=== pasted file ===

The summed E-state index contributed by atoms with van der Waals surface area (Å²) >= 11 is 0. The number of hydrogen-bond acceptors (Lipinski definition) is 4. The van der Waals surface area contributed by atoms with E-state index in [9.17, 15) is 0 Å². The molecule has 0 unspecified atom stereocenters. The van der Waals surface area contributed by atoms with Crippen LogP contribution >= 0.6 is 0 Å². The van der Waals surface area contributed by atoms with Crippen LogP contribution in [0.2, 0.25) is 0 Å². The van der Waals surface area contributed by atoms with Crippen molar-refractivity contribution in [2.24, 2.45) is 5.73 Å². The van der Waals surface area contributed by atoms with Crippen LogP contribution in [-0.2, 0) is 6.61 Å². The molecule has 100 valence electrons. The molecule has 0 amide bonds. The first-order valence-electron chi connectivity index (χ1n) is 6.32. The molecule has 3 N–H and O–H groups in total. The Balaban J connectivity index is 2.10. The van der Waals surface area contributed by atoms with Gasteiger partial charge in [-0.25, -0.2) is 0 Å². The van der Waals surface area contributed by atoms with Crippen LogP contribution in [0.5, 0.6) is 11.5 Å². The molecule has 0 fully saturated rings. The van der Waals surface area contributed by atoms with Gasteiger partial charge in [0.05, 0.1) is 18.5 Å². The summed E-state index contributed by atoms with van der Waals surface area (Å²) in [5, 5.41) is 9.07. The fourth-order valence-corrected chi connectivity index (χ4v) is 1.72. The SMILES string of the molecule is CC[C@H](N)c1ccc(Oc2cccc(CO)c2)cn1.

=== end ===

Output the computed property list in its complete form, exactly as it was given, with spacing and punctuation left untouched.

The summed E-state index contributed by atoms with van der Waals surface area (Å²) >= 11 is 0. The number of hydrogen-bond acceptors (Lipinski definition) is 4. The van der Waals surface area contributed by atoms with E-state index in [9.17, 15) is 0 Å². The molecule has 0 unspecified atom stereocenters. The van der Waals surface area contributed by atoms with Crippen LogP contribution >= 0.6 is 0 Å². The van der Waals surface area contributed by atoms with Crippen LogP contribution in [0.2, 0.25) is 0 Å². The van der Waals surface area contributed by atoms with Crippen molar-refractivity contribution in [2.24, 2.45) is 5.73 Å². The van der Waals surface area contributed by atoms with Crippen LogP contribution in [-0.2, 0) is 6.61 Å². The molecule has 100 valence electrons. The molecule has 0 amide bonds. The first-order valence-electron chi connectivity index (χ1n) is 6.32. The molecule has 3 N–H and O–H groups in total. The Balaban J connectivity index is 2.10. The van der Waals surface area contributed by atoms with Gasteiger partial charge in [-0.25, -0.2) is 0 Å². The van der Waals surface area contributed by atoms with Crippen LogP contribution in [0.5, 0.6) is 11.5 Å². The molecule has 0 fully saturated rings. The van der Waals surface area contributed by atoms with Gasteiger partial charge in [0.05, 0.1) is 18.5 Å². The summed E-state index contributed by atoms with van der Waals surface area (Å²) in [5, 5.41) is 9.07. The fourth-order valence-corrected chi connectivity index (χ4v) is 1.72. The SMILES string of the molecule is CC[C@H](N)c1ccc(Oc2cccc(CO)c2)cn1.